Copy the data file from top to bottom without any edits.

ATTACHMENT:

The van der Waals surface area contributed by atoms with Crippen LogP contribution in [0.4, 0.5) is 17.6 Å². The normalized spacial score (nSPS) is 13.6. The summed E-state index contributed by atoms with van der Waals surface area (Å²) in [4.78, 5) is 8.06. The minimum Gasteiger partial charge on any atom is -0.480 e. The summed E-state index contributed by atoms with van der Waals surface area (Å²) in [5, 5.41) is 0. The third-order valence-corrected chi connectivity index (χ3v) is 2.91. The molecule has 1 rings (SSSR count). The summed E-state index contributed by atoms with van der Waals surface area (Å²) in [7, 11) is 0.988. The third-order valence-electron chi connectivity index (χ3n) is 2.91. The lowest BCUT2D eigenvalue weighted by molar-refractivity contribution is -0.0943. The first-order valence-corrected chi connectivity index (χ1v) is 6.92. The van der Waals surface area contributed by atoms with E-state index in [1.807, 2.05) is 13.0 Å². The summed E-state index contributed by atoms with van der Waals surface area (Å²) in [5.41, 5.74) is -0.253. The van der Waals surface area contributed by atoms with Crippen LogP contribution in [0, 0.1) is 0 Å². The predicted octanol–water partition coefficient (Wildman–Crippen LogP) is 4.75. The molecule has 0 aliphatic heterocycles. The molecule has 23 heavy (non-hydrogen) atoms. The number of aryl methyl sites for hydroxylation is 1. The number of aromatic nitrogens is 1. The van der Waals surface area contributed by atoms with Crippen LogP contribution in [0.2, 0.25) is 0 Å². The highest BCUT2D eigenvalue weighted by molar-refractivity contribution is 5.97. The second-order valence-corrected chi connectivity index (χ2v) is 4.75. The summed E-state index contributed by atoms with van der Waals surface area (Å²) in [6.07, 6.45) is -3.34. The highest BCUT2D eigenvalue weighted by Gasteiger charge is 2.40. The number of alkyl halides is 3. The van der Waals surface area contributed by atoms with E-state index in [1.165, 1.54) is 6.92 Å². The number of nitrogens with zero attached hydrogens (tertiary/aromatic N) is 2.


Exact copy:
The van der Waals surface area contributed by atoms with Crippen LogP contribution in [0.4, 0.5) is 17.6 Å². The normalized spacial score (nSPS) is 13.6. The summed E-state index contributed by atoms with van der Waals surface area (Å²) in [4.78, 5) is 8.06. The minimum Gasteiger partial charge on any atom is -0.480 e. The summed E-state index contributed by atoms with van der Waals surface area (Å²) in [5, 5.41) is 0. The third-order valence-corrected chi connectivity index (χ3v) is 2.91. The molecule has 1 rings (SSSR count). The summed E-state index contributed by atoms with van der Waals surface area (Å²) in [7, 11) is 0.988. The third-order valence-electron chi connectivity index (χ3n) is 2.91. The lowest BCUT2D eigenvalue weighted by molar-refractivity contribution is -0.0943. The first-order valence-corrected chi connectivity index (χ1v) is 6.92. The van der Waals surface area contributed by atoms with E-state index in [1.807, 2.05) is 13.0 Å². The summed E-state index contributed by atoms with van der Waals surface area (Å²) in [5.41, 5.74) is -0.253. The van der Waals surface area contributed by atoms with Crippen LogP contribution in [0, 0.1) is 0 Å². The predicted octanol–water partition coefficient (Wildman–Crippen LogP) is 4.75. The molecule has 0 aliphatic heterocycles. The molecule has 23 heavy (non-hydrogen) atoms. The number of aryl methyl sites for hydroxylation is 1. The number of aromatic nitrogens is 1. The van der Waals surface area contributed by atoms with Crippen LogP contribution in [0.2, 0.25) is 0 Å². The highest BCUT2D eigenvalue weighted by molar-refractivity contribution is 5.97. The second-order valence-corrected chi connectivity index (χ2v) is 4.75. The summed E-state index contributed by atoms with van der Waals surface area (Å²) in [6.07, 6.45) is -3.34. The highest BCUT2D eigenvalue weighted by Gasteiger charge is 2.40. The number of alkyl halides is 3. The van der Waals surface area contributed by atoms with E-state index in [1.165, 1.54) is 6.92 Å². The number of nitrogens with zero attached hydrogens (tertiary/aromatic N) is 2.